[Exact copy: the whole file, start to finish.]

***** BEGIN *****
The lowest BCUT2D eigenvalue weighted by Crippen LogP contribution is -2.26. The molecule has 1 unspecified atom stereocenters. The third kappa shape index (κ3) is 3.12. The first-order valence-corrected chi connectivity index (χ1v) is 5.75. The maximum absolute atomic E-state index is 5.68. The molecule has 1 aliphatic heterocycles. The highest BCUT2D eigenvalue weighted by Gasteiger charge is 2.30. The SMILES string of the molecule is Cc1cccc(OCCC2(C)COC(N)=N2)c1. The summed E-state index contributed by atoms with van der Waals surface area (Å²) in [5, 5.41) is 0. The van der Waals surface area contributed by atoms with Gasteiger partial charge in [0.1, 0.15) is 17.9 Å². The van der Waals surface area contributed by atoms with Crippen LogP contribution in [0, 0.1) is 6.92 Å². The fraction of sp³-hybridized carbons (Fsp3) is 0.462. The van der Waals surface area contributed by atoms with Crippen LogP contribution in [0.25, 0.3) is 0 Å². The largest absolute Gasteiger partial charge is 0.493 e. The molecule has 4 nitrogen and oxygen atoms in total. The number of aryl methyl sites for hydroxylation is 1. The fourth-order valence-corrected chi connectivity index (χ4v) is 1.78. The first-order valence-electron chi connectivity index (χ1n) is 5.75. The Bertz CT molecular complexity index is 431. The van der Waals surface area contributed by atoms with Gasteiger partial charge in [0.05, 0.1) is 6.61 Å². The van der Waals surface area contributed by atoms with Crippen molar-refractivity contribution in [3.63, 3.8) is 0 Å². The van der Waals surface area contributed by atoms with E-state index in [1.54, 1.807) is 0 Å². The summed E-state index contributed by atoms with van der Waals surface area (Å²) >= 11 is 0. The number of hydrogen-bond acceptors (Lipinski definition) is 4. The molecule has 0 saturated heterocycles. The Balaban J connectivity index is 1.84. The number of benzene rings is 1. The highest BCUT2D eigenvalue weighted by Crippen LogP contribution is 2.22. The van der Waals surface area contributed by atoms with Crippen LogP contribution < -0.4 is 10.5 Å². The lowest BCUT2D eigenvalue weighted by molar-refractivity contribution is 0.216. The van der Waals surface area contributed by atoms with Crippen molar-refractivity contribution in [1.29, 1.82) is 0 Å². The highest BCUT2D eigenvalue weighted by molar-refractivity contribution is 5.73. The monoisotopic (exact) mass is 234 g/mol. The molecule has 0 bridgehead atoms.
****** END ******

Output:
The lowest BCUT2D eigenvalue weighted by Crippen LogP contribution is -2.26. The molecule has 1 unspecified atom stereocenters. The third kappa shape index (κ3) is 3.12. The first-order valence-corrected chi connectivity index (χ1v) is 5.75. The maximum absolute atomic E-state index is 5.68. The molecule has 1 aliphatic heterocycles. The highest BCUT2D eigenvalue weighted by Gasteiger charge is 2.30. The SMILES string of the molecule is Cc1cccc(OCCC2(C)COC(N)=N2)c1. The summed E-state index contributed by atoms with van der Waals surface area (Å²) in [5, 5.41) is 0. The van der Waals surface area contributed by atoms with Gasteiger partial charge in [0.1, 0.15) is 17.9 Å². The van der Waals surface area contributed by atoms with Crippen LogP contribution in [0, 0.1) is 6.92 Å². The fraction of sp³-hybridized carbons (Fsp3) is 0.462. The van der Waals surface area contributed by atoms with Crippen LogP contribution in [0.25, 0.3) is 0 Å². The largest absolute Gasteiger partial charge is 0.493 e. The molecule has 4 nitrogen and oxygen atoms in total. The number of aryl methyl sites for hydroxylation is 1. The fourth-order valence-corrected chi connectivity index (χ4v) is 1.78. The first-order valence-electron chi connectivity index (χ1n) is 5.75. The Bertz CT molecular complexity index is 431. The van der Waals surface area contributed by atoms with Gasteiger partial charge in [0.05, 0.1) is 6.61 Å². The van der Waals surface area contributed by atoms with Crippen molar-refractivity contribution in [3.63, 3.8) is 0 Å². The van der Waals surface area contributed by atoms with E-state index in [1.54, 1.807) is 0 Å². The summed E-state index contributed by atoms with van der Waals surface area (Å²) >= 11 is 0. The number of hydrogen-bond acceptors (Lipinski definition) is 4. The molecule has 0 saturated heterocycles. The Balaban J connectivity index is 1.84. The number of benzene rings is 1. The highest BCUT2D eigenvalue weighted by Crippen LogP contribution is 2.22. The van der Waals surface area contributed by atoms with Crippen LogP contribution < -0.4 is 10.5 Å². The lowest BCUT2D eigenvalue weighted by molar-refractivity contribution is 0.216. The van der Waals surface area contributed by atoms with Crippen molar-refractivity contribution in [1.29, 1.82) is 0 Å². The highest BCUT2D eigenvalue weighted by molar-refractivity contribution is 5.73. The monoisotopic (exact) mass is 234 g/mol. The molecule has 0 bridgehead atoms.